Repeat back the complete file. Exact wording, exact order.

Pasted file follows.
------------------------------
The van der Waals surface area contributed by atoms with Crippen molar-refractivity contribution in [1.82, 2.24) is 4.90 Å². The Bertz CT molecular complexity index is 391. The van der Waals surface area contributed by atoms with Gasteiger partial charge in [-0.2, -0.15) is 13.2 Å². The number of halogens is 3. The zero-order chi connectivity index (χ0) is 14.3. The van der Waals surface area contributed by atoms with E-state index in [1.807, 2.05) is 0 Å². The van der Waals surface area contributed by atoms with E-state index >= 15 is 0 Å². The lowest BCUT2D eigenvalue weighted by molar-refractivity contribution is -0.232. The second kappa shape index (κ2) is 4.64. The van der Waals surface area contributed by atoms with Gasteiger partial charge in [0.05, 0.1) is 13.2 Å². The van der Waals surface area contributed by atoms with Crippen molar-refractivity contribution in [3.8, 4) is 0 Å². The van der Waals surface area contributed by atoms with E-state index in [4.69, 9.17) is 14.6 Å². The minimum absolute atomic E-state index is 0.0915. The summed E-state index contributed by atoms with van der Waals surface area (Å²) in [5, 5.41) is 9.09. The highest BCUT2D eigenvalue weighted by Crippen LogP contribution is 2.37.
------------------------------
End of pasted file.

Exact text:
The van der Waals surface area contributed by atoms with Crippen molar-refractivity contribution in [1.82, 2.24) is 4.90 Å². The Bertz CT molecular complexity index is 391. The van der Waals surface area contributed by atoms with Gasteiger partial charge in [-0.2, -0.15) is 13.2 Å². The number of halogens is 3. The zero-order chi connectivity index (χ0) is 14.3. The van der Waals surface area contributed by atoms with E-state index in [1.807, 2.05) is 0 Å². The van der Waals surface area contributed by atoms with E-state index >= 15 is 0 Å². The lowest BCUT2D eigenvalue weighted by molar-refractivity contribution is -0.232. The second kappa shape index (κ2) is 4.64. The van der Waals surface area contributed by atoms with Gasteiger partial charge in [0.05, 0.1) is 13.2 Å². The van der Waals surface area contributed by atoms with Crippen molar-refractivity contribution in [3.8, 4) is 0 Å². The van der Waals surface area contributed by atoms with E-state index in [4.69, 9.17) is 14.6 Å². The minimum absolute atomic E-state index is 0.0915. The summed E-state index contributed by atoms with van der Waals surface area (Å²) in [5, 5.41) is 9.09. The highest BCUT2D eigenvalue weighted by Crippen LogP contribution is 2.37.